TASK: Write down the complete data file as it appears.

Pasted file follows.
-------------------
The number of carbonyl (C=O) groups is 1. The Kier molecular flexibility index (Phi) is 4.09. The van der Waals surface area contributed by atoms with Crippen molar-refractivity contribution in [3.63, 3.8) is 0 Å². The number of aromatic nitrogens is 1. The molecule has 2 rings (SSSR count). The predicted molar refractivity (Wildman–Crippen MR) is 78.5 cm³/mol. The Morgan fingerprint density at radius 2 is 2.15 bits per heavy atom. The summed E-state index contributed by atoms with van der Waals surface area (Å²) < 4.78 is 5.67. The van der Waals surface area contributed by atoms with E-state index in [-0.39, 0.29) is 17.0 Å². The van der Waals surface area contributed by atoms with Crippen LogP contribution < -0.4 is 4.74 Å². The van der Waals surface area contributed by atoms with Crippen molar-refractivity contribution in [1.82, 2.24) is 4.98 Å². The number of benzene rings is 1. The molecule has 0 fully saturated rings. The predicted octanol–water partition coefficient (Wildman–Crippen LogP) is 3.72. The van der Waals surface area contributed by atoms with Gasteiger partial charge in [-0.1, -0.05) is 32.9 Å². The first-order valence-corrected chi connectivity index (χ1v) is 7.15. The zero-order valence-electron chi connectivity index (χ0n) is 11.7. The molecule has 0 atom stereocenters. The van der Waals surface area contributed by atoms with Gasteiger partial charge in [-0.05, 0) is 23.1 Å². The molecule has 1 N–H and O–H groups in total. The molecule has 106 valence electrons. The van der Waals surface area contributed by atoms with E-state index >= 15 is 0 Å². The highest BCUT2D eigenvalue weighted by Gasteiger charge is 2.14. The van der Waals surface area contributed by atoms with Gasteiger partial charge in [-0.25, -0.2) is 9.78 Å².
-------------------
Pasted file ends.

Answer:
The number of carbonyl (C=O) groups is 1. The Kier molecular flexibility index (Phi) is 4.09. The van der Waals surface area contributed by atoms with Crippen molar-refractivity contribution in [3.63, 3.8) is 0 Å². The number of aromatic nitrogens is 1. The molecule has 2 rings (SSSR count). The predicted molar refractivity (Wildman–Crippen MR) is 78.5 cm³/mol. The Morgan fingerprint density at radius 2 is 2.15 bits per heavy atom. The summed E-state index contributed by atoms with van der Waals surface area (Å²) < 4.78 is 5.67. The van der Waals surface area contributed by atoms with E-state index in [-0.39, 0.29) is 17.0 Å². The van der Waals surface area contributed by atoms with Crippen LogP contribution < -0.4 is 4.74 Å². The van der Waals surface area contributed by atoms with Crippen molar-refractivity contribution in [1.82, 2.24) is 4.98 Å². The number of benzene rings is 1. The molecule has 0 fully saturated rings. The predicted octanol–water partition coefficient (Wildman–Crippen LogP) is 3.72. The van der Waals surface area contributed by atoms with Gasteiger partial charge in [-0.1, -0.05) is 32.9 Å². The first-order valence-corrected chi connectivity index (χ1v) is 7.15. The zero-order valence-electron chi connectivity index (χ0n) is 11.7. The molecule has 0 atom stereocenters. The van der Waals surface area contributed by atoms with Gasteiger partial charge in [-0.05, 0) is 23.1 Å². The molecule has 1 N–H and O–H groups in total. The molecule has 106 valence electrons. The van der Waals surface area contributed by atoms with E-state index >= 15 is 0 Å². The highest BCUT2D eigenvalue weighted by Gasteiger charge is 2.14. The van der Waals surface area contributed by atoms with Gasteiger partial charge in [-0.25, -0.2) is 9.78 Å².